HBR: Difficult task at hand? Step one is to tidy your desk.

Studies show messy workspaces erode workers' persistence

Cleaning up workspaces may help improve employee persistence and task completion, two professors write in the Harvard Business Review.

Authors Boyoun Chae, an assistant professor at Temple University's Fox School of Business, and Rui Zhu, a professor at Cheung Kong Graduate School of Business, detail the findings of a study of more than 100 undergraduates who waited in a neat or messy room and were then moved to a different location and told to complete an impossible task. They found that those in the uncluttered environment stuck with the problem at hand 1.5 times as long as those in the messy space.

Chae and Zhu write that the mess threatened participants' sense of control, taxing their mental resources, which in turn lowered their ability to self-regulate.

However, when participants were asked to write about their values—an exercise proven to replenish mental strength—they said the environment did not affect their determination to finish the project. Chae and Zhu suggest—admittedly, without data evidence—that a self-created mess affects individuals even more because it signals they cannot control their own surroundings.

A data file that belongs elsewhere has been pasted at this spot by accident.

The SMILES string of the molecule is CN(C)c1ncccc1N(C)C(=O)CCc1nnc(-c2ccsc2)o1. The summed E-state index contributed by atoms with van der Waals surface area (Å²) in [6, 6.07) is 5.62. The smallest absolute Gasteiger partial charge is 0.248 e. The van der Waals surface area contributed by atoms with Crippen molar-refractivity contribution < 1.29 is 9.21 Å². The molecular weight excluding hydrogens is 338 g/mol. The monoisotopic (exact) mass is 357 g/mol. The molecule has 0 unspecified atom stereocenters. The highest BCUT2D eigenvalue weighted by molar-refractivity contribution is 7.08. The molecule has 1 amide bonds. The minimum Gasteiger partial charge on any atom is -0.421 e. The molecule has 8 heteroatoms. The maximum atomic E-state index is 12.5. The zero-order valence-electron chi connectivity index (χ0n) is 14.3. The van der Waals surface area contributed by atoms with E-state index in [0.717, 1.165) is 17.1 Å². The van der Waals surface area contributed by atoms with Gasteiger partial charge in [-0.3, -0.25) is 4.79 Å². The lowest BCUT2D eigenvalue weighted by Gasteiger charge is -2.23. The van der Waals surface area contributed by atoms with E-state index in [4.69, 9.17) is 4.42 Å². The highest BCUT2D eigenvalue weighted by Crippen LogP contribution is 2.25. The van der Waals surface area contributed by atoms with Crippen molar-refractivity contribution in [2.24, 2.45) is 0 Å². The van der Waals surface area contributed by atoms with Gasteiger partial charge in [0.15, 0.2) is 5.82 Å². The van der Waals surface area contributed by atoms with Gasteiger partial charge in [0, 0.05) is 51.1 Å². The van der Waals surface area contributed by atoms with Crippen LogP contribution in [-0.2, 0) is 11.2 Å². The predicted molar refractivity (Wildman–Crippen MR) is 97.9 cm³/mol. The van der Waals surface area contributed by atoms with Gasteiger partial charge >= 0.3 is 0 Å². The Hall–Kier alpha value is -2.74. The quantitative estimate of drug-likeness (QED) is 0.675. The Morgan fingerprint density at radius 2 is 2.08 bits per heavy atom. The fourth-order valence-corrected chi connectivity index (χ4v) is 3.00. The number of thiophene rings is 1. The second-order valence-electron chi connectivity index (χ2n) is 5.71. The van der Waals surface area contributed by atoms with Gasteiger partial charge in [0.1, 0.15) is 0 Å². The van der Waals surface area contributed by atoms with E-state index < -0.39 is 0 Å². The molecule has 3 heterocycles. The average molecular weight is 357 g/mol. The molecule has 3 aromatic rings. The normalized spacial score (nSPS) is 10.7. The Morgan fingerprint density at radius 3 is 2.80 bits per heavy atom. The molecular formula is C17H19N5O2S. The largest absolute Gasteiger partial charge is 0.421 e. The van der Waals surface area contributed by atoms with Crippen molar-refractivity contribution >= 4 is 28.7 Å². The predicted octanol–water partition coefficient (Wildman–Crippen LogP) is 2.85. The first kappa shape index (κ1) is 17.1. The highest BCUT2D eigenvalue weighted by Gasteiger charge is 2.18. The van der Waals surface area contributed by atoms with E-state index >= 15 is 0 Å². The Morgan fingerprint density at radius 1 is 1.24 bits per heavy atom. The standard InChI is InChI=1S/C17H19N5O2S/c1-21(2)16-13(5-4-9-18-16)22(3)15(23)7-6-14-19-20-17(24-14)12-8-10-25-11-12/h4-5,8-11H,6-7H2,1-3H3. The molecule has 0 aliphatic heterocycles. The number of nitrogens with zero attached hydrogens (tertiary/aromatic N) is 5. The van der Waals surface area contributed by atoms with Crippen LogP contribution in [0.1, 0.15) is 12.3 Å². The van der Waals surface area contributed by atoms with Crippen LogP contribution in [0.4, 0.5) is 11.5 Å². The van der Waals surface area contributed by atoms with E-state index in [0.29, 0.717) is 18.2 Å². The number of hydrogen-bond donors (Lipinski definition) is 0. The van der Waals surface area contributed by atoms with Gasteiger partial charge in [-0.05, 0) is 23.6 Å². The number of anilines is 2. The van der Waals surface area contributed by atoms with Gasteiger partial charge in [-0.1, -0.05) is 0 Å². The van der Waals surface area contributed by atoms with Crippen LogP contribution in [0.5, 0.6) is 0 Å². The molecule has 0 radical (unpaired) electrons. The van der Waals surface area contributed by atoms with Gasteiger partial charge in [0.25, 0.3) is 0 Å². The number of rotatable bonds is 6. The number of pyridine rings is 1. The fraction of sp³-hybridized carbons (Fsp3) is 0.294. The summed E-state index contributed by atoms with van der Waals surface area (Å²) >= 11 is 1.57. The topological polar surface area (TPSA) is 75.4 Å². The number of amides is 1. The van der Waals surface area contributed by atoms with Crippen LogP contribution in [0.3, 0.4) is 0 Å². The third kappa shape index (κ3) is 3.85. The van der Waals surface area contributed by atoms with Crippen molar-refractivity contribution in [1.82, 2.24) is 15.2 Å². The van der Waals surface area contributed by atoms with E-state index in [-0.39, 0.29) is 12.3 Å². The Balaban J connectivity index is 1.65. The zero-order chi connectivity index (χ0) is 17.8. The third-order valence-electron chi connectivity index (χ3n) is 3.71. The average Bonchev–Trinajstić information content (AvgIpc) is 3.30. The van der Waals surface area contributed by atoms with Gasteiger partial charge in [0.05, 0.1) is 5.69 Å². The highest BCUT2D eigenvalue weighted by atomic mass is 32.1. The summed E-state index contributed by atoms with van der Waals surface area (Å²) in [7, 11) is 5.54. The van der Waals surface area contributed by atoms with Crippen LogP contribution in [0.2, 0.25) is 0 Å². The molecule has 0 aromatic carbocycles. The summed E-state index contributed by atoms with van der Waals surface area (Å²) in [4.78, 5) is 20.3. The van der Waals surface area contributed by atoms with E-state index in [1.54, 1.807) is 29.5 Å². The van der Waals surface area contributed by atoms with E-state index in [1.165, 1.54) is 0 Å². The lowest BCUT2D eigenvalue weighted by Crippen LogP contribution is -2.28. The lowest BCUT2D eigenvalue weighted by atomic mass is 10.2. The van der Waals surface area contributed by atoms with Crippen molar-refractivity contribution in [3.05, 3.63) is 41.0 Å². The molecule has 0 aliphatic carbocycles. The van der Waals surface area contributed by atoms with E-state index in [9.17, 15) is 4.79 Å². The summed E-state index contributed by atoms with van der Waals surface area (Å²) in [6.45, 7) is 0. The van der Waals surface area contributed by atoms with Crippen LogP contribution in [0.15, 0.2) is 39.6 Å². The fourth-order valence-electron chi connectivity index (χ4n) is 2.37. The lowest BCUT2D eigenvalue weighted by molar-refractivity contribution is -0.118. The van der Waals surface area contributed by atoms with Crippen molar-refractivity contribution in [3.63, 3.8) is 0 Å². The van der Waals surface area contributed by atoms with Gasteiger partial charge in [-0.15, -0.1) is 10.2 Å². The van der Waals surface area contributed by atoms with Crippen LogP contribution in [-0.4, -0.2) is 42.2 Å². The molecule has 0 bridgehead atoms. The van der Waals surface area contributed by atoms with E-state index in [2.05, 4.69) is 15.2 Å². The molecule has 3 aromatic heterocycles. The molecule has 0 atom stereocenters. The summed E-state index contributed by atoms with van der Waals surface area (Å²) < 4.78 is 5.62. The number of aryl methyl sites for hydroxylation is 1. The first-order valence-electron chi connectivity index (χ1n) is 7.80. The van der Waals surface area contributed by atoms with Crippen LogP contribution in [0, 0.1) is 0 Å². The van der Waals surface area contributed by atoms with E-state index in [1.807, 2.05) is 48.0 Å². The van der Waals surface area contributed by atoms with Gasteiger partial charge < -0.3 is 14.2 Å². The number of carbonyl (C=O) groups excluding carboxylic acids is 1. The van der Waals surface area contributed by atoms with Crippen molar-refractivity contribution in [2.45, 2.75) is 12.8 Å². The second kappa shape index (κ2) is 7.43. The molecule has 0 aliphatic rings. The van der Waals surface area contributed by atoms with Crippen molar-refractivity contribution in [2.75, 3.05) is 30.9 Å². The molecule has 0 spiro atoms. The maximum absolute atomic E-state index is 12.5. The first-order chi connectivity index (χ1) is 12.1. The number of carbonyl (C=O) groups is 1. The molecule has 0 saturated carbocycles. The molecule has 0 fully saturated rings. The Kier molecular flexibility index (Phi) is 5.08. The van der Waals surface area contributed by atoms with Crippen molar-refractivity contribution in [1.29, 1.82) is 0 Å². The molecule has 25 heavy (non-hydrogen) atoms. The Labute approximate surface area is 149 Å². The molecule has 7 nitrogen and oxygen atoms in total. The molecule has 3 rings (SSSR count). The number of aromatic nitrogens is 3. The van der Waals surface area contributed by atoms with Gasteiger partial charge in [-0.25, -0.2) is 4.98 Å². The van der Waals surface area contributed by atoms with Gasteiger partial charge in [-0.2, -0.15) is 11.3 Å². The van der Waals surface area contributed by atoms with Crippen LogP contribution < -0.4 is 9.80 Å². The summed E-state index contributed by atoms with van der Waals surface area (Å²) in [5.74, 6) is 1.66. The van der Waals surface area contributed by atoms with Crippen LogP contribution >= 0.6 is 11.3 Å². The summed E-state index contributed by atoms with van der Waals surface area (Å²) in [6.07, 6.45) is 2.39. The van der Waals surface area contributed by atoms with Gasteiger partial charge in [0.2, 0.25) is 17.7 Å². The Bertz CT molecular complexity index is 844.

Also in EAB Daily Briefing: Productivity is just a state of mind

Chae and Zhu note that prior research has shown that messy workspaces may foster creativity—possibly because wearing down mental resources may push people to think in non-traditional ways.

They write, "The two sets of findings aren’t necessarily contradictory. In fact, it could be that the depletion effect of disorder caused people to engage in primarily affective or divergent thinking, which enhanced creativity" (Chae/Zhu, Harvard Business Review, 1/22).

The takeaway: People may not realize it, but working in a disorganized workspace may negatively affect one's desire to preserve with a difficult task.

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